Motives Driving Early Immigrants

Motives Driving Early Immigrants It must be acknowledged that the American colonies were in a very favorable position to denounce old hatreds and broaden the scope of toleration. British and European rulers generally looked upon any religious deviance at home as no less than a personal offense -dissent was considered seditious, and was therefore intolerable. The fortunes of Protestant, Catholic, Jew, and Moslem had swung like deadly pendulums under the successive kings and queens of France and England and under the monolithic rule of the Spanish royalty, but enforcing such narrow views upon a mixed group of people three thousand miles to the west was another matter. Therefore, more out of necessity than good will, the growing tolerance of the colonists was not effectively opposed by the rulers and the archbishops of Europe. By 1661, in fact, Charles II of England, a Roman Catholic newly restored to the throne seized from his father by the Puritan Oliver Cromwell, granted to Rhode Island a royal Charter which specifically permitted "freedom from molestation, punishment, or disquiet for religious views." Not all the other new colonies practiced meaningful religious tolerance, however. When the land around Boston and the original Plymouth settlement became less plentiful, some adventurous "saints" moved west along the Connecticut River to found the colonies of Hartford, Windsor, and Wethersfield, together designated the "New Canaan."  These people, too, drew up a written constitution which they called their "Fundamental Orders"; this "constitution" carried the Puritan concept of an established church into the wilderness of central Connecticut. In the fervor of their religious conviction, these settlers soon fell upon the peaceful but "heathen" Pequod Indians and virtually exterminated them.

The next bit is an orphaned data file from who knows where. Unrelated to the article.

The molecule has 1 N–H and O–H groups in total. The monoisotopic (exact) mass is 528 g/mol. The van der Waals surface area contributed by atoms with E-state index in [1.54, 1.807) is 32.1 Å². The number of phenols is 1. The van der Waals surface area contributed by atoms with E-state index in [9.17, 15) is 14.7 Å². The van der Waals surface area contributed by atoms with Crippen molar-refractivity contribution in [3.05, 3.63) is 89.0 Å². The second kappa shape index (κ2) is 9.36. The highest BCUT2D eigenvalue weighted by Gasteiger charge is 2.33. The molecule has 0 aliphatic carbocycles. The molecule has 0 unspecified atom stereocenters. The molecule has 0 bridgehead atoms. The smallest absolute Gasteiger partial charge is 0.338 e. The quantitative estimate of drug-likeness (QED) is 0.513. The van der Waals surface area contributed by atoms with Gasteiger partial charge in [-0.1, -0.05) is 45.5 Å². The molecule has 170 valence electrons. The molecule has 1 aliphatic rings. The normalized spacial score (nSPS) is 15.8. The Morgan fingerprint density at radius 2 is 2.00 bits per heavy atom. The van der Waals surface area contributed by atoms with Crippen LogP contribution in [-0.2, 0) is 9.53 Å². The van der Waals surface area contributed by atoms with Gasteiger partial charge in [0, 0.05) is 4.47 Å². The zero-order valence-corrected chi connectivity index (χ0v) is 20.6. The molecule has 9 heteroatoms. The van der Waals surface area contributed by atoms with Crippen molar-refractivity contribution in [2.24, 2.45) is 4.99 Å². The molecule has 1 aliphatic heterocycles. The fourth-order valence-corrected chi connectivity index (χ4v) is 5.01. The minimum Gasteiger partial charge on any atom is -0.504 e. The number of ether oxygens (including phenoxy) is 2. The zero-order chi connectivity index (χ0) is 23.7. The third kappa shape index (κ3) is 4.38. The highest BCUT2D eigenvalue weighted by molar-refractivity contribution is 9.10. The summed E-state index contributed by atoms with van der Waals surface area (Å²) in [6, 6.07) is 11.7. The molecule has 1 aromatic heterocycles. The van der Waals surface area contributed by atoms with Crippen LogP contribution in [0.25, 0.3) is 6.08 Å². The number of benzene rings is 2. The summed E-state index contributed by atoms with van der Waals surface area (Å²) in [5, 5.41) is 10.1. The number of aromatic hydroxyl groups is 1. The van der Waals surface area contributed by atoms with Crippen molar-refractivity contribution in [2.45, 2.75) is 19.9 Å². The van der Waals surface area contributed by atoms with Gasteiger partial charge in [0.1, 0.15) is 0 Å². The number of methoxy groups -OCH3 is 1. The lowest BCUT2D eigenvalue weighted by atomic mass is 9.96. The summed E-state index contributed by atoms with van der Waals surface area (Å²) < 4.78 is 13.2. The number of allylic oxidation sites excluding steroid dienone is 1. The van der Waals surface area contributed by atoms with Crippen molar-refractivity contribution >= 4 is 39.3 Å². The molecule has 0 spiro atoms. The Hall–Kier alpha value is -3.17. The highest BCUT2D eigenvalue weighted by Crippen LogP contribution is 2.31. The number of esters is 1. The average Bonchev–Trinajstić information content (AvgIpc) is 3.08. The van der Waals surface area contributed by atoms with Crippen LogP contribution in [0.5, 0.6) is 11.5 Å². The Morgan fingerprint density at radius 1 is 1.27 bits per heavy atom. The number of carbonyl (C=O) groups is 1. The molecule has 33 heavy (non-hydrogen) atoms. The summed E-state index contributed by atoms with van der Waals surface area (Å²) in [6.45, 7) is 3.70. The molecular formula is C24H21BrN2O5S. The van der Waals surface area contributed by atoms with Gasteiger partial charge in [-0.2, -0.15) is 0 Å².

Charles' II of England (1630-1685) granted a royal Charter to Rhode Island to support religious freedom.

But in spite of setbacks, tolerance spread, tolerance that eventually extended to a quite wide range of religious attitudes, and more people left England and Europe for the New World. The Society of Friends, a religious group founded by George Fox, found itself coming under more and more suspicion and disquiet in England. Guiding themselves by an "Inner Light," they affected some bizarre habits of dress and behavior which soon provoked ostracism and other oppressive measures. But within a few years these "Quakers," as they were contemptuously called, had for the most part moderated the strangest of their behavior patterns, and in about 1670 they attracted a powerful recruit, the Oxford-educated William Peon. The son of well-to-do pious and Puritan parents, Peon was seeking a quiet, non-proseletyzing manner of worship. One of the Friends, John Archdale, had bought proprietary settlement right in the territory of North Carolina. He hoped to found a colony there for the Society. But nothing came of this venture. What did thrive, perhaps beyond his most extravagant dream, was the enterprise of William Penn in Philadelphia.